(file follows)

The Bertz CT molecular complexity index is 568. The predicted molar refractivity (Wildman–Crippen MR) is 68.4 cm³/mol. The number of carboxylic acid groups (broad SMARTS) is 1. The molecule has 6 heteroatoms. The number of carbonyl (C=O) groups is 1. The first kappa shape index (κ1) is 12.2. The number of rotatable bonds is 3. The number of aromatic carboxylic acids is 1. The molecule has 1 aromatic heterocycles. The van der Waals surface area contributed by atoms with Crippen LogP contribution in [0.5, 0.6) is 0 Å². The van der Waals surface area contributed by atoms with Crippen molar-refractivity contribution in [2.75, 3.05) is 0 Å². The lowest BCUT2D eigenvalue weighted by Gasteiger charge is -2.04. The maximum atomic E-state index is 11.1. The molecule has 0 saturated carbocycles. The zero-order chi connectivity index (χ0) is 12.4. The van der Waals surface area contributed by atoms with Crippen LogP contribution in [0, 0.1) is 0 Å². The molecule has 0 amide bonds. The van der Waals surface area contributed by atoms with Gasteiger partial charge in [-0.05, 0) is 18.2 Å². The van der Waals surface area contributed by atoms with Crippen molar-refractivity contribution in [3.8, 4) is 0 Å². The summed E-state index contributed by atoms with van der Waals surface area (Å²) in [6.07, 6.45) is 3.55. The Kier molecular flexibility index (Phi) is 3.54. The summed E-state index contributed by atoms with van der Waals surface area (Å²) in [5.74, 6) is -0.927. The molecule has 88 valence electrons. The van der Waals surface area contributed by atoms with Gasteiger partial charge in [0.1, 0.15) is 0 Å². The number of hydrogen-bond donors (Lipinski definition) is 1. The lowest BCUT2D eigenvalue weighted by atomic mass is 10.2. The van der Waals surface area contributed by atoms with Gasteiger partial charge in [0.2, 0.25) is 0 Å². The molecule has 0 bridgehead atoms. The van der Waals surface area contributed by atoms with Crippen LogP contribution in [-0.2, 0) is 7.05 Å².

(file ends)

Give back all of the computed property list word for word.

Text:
The Bertz CT molecular complexity index is 568. The predicted molar refractivity (Wildman–Crippen MR) is 68.4 cm³/mol. The number of carboxylic acid groups (broad SMARTS) is 1. The molecule has 6 heteroatoms. The number of carbonyl (C=O) groups is 1. The first kappa shape index (κ1) is 12.2. The number of rotatable bonds is 3. The number of aromatic carboxylic acids is 1. The molecule has 1 aromatic heterocycles. The van der Waals surface area contributed by atoms with Crippen LogP contribution in [0.5, 0.6) is 0 Å². The van der Waals surface area contributed by atoms with Crippen molar-refractivity contribution in [2.75, 3.05) is 0 Å². The lowest BCUT2D eigenvalue weighted by Gasteiger charge is -2.04. The maximum atomic E-state index is 11.1. The molecule has 0 saturated carbocycles. The zero-order chi connectivity index (χ0) is 12.4. The van der Waals surface area contributed by atoms with Crippen LogP contribution in [0, 0.1) is 0 Å². The molecule has 0 amide bonds. The van der Waals surface area contributed by atoms with Gasteiger partial charge in [-0.05, 0) is 18.2 Å². The van der Waals surface area contributed by atoms with Crippen molar-refractivity contribution in [3.8, 4) is 0 Å². The summed E-state index contributed by atoms with van der Waals surface area (Å²) in [6.07, 6.45) is 3.55. The Kier molecular flexibility index (Phi) is 3.54. The summed E-state index contributed by atoms with van der Waals surface area (Å²) in [5.74, 6) is -0.927. The molecule has 88 valence electrons. The van der Waals surface area contributed by atoms with Gasteiger partial charge in [0.1, 0.15) is 0 Å². The number of hydrogen-bond donors (Lipinski definition) is 1. The lowest BCUT2D eigenvalue weighted by atomic mass is 10.2. The van der Waals surface area contributed by atoms with Gasteiger partial charge in [0.2, 0.25) is 0 Å². The molecule has 0 bridgehead atoms. The van der Waals surface area contributed by atoms with Crippen LogP contribution in [-0.2, 0) is 7.05 Å².